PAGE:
How Did the Los Angeles Woman's Building Keep Feminism Alive, 1970-1991?
The Brooklyn Museum of Art, which housed Judy Chicago's The Dinner Party, is home to the first major center of feminist art inside a major American museum. Its Web site includes a feminist art timeline and the feminist art base, an online digital archive of feminist artists.This site from the library at Rutgers University, home to the largest collection of materials from the feminist art movement, has invaluable resources that include a timeline of the movement, a calendar of current events, and information about regional groups.This comprehensive site created by British art historian Katy Deepwell contains an online journal, an extensive bibliography of feminism and art, and links to current feminist art activities.The National Museum of Women in the Arts is the only museum solely dedicated to women artists in the world. Its Web site includes links to exhibitions and a database of women artists.In 1997, Ulrike Muller, an Austrian art student, wrote to women who had participated in the Feminist Art Program at the California Institute of the Arts to ask them to share their advice with young women artists. This format paralleled one that Feminist Art Program students had done in 1972, Letters to a Young Artists, as a takeoff of Ranier Marie Rilke's Letters to a Young Poet.This is the Web site for the exhibition of the same name that occurred at the Museum of Contemporary Art in Los Angeles in March 2007. The site has extensive resources that include essays, message boards, and podcasts of lectures.This Web site contains links to the Woman's Building image library, an e-book about the Woman's Building, and a short timeline and brief bibliography.In 1997, in conjunction with the exhibition Sexual Politics: Judy Chicago's Dinner Party and Feminist Art, University of California, Riverside created a Web site inspired by the 1972 project of feminist Art Program students at the California Institute of the Arts known as Womanhouse. This site includes works by twenty-four artists that in some way reference the 1970s feminist art movement.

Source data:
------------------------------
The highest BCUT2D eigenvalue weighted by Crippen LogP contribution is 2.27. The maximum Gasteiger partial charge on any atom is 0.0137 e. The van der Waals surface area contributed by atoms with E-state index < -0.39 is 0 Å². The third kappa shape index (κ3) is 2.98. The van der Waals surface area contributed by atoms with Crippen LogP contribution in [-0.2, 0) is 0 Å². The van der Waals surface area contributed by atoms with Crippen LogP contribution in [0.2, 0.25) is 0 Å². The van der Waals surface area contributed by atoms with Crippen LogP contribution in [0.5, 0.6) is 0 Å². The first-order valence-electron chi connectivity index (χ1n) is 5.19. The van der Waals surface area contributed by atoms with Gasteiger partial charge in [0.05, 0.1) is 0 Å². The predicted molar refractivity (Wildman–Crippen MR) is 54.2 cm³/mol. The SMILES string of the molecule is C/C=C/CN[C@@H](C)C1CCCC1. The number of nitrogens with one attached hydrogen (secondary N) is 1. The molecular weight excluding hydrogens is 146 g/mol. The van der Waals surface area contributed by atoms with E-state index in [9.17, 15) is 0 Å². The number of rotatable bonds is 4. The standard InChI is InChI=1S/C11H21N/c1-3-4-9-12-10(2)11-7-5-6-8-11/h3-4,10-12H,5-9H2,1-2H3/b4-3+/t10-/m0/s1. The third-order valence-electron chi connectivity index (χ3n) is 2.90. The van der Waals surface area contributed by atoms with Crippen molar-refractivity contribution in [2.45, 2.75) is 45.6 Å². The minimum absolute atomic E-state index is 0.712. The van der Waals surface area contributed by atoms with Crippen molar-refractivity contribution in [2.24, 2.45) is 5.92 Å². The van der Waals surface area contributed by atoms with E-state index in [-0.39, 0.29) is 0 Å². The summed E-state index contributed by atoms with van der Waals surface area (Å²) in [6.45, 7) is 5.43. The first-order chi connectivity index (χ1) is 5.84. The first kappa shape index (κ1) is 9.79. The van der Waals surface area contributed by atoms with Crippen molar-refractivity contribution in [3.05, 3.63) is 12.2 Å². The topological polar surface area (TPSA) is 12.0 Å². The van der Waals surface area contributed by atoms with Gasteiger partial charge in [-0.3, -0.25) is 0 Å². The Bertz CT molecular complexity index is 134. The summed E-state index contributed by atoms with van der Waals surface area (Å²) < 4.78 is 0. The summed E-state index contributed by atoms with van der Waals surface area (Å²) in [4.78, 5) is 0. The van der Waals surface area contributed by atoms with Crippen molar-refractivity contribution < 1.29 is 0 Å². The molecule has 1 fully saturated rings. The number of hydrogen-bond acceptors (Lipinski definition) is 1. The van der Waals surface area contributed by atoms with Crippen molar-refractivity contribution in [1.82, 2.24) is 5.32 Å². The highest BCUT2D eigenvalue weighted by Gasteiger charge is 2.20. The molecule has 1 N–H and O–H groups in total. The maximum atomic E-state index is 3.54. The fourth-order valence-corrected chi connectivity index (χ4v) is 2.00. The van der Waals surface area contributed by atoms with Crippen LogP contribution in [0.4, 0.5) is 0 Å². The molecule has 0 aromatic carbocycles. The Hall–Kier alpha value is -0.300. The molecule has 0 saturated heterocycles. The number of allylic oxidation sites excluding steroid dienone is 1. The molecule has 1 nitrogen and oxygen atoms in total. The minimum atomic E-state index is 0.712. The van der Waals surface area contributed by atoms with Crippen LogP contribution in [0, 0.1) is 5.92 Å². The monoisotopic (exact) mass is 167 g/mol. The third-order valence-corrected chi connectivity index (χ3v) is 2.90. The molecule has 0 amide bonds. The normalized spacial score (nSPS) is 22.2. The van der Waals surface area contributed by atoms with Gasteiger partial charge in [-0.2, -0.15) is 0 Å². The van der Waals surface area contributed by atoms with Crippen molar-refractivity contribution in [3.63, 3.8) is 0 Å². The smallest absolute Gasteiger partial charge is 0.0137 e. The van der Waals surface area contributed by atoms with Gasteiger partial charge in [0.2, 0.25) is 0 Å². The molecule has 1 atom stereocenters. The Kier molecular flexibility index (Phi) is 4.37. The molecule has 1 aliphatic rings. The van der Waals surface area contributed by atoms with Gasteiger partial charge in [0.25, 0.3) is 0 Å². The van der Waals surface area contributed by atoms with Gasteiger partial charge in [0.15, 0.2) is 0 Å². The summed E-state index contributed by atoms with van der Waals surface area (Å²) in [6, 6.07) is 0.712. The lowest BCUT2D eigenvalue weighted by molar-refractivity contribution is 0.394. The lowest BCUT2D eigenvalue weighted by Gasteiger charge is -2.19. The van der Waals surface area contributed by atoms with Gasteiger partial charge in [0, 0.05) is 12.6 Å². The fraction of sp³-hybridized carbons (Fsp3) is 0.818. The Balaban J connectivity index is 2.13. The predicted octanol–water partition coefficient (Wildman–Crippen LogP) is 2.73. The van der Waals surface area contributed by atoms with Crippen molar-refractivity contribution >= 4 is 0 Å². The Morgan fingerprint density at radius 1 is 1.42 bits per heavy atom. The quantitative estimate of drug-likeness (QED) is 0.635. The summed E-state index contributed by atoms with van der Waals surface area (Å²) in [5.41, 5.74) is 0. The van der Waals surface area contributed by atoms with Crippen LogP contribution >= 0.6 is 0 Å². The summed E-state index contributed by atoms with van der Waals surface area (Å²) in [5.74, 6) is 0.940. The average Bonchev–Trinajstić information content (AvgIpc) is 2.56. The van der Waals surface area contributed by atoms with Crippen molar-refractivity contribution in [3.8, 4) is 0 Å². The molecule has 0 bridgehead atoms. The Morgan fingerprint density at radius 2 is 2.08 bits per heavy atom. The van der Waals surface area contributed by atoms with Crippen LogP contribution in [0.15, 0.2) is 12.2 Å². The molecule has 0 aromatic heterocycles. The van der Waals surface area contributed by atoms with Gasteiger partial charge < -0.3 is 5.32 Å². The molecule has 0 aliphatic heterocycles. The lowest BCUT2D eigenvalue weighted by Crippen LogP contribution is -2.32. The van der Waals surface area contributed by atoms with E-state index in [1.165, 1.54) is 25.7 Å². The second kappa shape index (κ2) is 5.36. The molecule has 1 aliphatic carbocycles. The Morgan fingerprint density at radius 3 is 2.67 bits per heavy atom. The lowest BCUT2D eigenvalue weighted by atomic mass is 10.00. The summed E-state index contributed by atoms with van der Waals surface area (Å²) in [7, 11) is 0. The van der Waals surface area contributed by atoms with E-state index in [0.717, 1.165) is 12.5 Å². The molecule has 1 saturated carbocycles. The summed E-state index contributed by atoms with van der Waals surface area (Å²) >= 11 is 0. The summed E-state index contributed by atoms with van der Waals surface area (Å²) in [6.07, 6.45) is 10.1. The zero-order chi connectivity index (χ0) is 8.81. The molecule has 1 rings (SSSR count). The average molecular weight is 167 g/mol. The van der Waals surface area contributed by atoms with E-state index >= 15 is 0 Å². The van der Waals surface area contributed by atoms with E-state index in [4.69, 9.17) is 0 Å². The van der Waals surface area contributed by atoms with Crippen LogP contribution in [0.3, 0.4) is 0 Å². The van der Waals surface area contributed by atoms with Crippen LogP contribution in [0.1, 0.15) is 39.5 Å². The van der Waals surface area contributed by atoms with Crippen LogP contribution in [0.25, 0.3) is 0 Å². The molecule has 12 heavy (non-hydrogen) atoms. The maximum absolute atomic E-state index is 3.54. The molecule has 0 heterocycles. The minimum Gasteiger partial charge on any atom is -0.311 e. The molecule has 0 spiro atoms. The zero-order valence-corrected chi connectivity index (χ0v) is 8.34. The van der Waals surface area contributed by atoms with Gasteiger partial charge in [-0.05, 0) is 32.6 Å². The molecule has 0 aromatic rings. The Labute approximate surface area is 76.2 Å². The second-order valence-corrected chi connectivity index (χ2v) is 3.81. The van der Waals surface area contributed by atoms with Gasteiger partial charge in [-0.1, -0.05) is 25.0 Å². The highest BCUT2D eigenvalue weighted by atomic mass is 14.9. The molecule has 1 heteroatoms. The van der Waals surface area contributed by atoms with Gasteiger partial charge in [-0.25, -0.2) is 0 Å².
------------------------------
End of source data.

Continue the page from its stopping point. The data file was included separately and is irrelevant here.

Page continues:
back to top